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A Day at the International Festival 

By: Kyle Haynes

November 11th, 2017


     Statesboro- On November the 11th the Statesboro community and Georgia Southern University’s office of International Program and Services hosted the 12th annual International Festival. The event occurred from 10 a.m. to 4 p.m and was hosted at Mill Creek Regional Park.

Angie Threatte the festival coordinator for Georgia Southern International Programs said that the event “is still very young and has time to continue to grow, it will only get bigger and better.”

The event was open to all members of the community, Southern Students and local citizens.

With the Festival only hoping to grow, on its 12th year the festival ventured out to grab the community rather than just wait.

     On behalf of the Office of International Programs and Services, the form of transportation was accessed to those that wanted to attend the event. Volunteers and staff of the office were given rented Russell Union vans and tasked with driving back and forth from the event to the Russell Union.


     Senior international student Blessings Odion, was one of the volunteers tasked with driving one of the vans. Hailing from Nigeria, which is Georgia Southern University’s largest partnership with in international students, Odion has attended the event three times and hopes to continue to support it.


     On the way to event Mr.Odion showed just how diverse the event was to be. When the radio began to play and silence arose in the air, Blessing shouted “hey guys what we listening to, everyone gets a pick, we have to get pumped.”


     The following moments were all but a cultural experience. As different genres of music rotated from hip hop, to Nigerian classics, to even hard rock.


Arriving at Mill Creek Reginal Park, cars a greeted by more volunteers to which are identified in their neon green shirts. After leaving the van and signed off by Odion, the sounds of the stage which is about 25 feet away echoes and travels through the parking lot.


     The events where all open space but in a sense sectioned in the categories best related one of another. On one end you had the stage which was little over than 30x30 square feet.  Towards the back was a relative food court which lined up around 8 independent vendors and had seating right next to the large white tent which hosted arts and crafts for sell. Lastly placed in the middle was the arts and craft center for children labeled “It’s a Small World.”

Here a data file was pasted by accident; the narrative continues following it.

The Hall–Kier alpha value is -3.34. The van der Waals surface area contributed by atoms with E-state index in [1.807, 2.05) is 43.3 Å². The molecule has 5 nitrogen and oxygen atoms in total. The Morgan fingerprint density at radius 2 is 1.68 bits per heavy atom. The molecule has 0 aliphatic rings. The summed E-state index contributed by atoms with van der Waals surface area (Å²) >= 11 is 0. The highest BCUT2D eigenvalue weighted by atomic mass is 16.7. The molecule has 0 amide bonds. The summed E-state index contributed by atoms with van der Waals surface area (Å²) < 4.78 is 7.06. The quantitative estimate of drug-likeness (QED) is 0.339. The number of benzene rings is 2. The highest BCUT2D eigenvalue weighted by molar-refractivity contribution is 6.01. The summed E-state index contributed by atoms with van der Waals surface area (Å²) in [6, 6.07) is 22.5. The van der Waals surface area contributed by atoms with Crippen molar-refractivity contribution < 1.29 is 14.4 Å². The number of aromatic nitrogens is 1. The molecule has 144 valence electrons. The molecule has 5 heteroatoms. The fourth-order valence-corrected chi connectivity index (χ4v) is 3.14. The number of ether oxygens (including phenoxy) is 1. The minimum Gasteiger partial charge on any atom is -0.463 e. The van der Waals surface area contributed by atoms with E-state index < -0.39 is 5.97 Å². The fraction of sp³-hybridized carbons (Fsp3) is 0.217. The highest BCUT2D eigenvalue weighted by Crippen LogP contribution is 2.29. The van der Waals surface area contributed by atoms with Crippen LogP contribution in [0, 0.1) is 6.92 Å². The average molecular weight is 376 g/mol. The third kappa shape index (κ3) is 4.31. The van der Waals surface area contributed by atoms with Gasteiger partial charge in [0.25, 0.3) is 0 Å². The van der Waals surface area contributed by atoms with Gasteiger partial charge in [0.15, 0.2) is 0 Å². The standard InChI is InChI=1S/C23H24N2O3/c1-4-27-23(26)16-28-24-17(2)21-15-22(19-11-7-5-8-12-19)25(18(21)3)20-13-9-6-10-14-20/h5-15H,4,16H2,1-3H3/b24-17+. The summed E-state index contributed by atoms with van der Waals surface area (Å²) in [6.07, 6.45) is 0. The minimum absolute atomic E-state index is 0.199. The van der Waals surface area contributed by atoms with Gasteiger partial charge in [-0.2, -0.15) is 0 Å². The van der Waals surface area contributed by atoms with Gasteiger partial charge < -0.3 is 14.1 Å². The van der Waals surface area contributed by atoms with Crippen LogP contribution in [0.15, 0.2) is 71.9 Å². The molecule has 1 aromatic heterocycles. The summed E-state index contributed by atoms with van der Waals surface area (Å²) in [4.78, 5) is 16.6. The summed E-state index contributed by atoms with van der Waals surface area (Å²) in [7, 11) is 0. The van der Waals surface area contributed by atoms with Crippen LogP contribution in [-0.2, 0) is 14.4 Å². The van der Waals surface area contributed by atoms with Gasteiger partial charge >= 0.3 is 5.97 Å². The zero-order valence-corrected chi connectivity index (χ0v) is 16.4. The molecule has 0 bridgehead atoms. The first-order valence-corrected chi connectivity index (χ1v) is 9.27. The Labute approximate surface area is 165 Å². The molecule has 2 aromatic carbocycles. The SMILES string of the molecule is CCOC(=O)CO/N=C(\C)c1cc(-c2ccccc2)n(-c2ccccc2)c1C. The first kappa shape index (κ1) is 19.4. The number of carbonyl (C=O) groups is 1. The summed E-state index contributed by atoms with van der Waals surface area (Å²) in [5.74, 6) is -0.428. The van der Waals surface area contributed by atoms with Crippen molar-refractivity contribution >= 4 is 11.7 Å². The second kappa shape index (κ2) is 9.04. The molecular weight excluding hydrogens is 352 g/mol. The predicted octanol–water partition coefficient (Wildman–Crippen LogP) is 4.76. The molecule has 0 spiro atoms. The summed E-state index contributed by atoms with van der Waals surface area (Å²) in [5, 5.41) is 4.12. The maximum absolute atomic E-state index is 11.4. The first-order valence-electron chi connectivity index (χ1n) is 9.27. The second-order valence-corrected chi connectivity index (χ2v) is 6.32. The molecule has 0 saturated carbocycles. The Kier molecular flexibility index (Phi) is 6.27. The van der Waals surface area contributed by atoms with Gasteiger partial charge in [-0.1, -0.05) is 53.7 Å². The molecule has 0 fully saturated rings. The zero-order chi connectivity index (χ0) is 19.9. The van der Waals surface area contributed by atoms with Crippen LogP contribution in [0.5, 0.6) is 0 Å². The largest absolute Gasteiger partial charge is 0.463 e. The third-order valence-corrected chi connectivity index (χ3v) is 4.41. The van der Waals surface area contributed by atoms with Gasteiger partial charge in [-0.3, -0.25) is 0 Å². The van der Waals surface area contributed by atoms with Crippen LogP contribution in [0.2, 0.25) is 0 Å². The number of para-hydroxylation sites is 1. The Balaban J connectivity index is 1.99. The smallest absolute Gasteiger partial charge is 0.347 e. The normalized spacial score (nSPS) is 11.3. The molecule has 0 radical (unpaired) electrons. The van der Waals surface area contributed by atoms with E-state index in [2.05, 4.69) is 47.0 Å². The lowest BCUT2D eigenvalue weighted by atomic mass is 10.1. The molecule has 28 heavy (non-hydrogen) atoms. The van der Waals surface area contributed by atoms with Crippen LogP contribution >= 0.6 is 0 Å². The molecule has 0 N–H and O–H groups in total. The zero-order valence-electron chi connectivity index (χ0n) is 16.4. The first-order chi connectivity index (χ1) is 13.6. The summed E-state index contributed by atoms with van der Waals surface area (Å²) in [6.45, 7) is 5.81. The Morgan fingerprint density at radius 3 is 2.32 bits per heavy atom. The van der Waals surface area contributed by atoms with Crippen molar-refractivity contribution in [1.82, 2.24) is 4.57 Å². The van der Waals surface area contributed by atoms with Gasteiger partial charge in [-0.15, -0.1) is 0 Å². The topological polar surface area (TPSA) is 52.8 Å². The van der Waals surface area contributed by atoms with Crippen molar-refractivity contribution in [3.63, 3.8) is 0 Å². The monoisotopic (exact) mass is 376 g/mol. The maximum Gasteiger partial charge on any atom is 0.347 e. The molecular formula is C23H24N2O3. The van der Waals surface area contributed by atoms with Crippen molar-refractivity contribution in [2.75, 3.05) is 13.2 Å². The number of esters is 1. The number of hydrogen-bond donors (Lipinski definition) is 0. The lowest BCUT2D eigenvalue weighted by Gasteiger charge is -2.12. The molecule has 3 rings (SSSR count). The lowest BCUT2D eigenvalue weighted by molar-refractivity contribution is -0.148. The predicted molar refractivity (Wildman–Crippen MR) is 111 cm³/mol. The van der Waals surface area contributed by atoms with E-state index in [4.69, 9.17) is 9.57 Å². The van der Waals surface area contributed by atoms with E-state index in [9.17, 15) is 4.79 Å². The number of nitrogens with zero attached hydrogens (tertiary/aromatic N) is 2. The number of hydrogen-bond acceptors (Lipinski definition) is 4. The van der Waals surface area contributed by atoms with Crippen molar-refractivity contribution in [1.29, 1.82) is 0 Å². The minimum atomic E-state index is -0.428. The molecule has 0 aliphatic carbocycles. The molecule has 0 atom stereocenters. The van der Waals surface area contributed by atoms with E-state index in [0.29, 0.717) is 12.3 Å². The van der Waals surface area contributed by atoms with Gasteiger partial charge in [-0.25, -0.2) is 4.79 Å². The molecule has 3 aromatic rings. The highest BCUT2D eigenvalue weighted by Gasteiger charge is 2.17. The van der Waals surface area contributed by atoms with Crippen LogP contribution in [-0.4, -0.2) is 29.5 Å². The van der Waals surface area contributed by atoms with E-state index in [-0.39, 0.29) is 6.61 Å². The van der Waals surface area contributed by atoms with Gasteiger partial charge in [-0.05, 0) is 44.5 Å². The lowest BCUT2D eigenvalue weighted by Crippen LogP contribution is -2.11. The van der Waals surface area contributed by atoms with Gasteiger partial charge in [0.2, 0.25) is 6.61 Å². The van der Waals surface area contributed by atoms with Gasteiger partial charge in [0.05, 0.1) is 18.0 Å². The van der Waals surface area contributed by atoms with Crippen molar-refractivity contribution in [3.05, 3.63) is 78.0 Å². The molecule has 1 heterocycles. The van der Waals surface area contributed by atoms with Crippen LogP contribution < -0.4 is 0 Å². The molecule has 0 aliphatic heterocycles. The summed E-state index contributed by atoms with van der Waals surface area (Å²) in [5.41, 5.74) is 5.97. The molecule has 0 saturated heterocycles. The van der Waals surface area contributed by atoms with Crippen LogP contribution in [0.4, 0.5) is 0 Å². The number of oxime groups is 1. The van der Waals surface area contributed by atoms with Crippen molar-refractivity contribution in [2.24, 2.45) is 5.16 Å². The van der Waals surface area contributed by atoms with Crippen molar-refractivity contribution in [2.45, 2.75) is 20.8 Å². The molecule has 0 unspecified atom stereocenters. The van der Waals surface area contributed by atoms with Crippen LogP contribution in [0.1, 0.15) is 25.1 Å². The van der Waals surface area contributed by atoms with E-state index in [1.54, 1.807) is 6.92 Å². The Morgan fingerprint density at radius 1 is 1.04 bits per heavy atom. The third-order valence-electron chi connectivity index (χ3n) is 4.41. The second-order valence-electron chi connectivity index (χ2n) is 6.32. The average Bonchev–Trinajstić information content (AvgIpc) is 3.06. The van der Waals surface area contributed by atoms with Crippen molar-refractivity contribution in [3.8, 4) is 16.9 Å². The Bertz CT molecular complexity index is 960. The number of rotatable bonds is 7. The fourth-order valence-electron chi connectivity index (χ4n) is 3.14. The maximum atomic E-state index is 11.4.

University Programing Board

President and senior student Juan Bernal

is a first time attender and stated that

he came because he felt it was only right

for him to share his Hispanic heritage

with the community.



    The food he was referring to was 8

choices of cultural based cuisines which

covered Caribbean, Japanese, Indian,

Nigerian, Hispanic, American and even

Mediterranean dishes.

With the recent closing of small

restaurants such Caribbean Feast which

was held on N.Main Street, many

restaurants and cooks like Caribbean

flavored Hot Spot took the scene. Many

of these cook sought the festival not

only as area to spread their culture

but also their business.


     Hot Spot Co-Founder and Christian

Cantver, has been running his business

as side hustle. He stated that he just wanted to feed the community good food for a fair price.


    “I make good food, cheap food, from Friday to Sunday you can call and get your meal delivered for fee if you are in Statesboro.”


     While the time passed and areas became full and empty, the unit attributed to the kid’s arts and crafts seemed to never die down. Even around 3:30, the crafts were still being fully used, to paint and build different crafts of different respective cultures. One of the volunteers and hometown student, Tony Brown described why the crafts center “it’s a Small World” is so important for the even


     The fact that we start teaching our community about diversity early will only help to open up their minds in the future. To the naked eye the world can seem like Statesboro, seem like there’s no difference but like everything good, it’s there you just have to find it.”

In 2016, the United States Census Bureau reported that the Statesboro population exceeded over 30,000. Many would argue on the regards of its ethnical background being diverse or not the fact lies in the numbers.


     Statesboro ethnic backgrounds can be focused four major groups.  Little over half being majority white, with black/ African Americans trailing at 40.8%, Asian and Hispanics far falling at 2% and others factoring at 2.8 %.


     While numbers indeed are one of the closet variations of truth it can also be visually deceptive. The international Festival has become a domino. Its annual representation of diversity In the community only helps to spread and grow as it continues.



 “I never thought about going but then I took a leap of faith, when I first arrived I watched a clogger performance and actually loved it, I can definitely say it was different and so was the food.” -Juan Bernal

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Juan Bernal:

Blessing Odion:

Tony Brown:


Angie Threatte: 
 (912) 478-0570

Kyle Haynes, Senior Journalism Major at Georgia Southern University


Its a small world
The Ride
Only a Section
Fun for Funnel
The Artist
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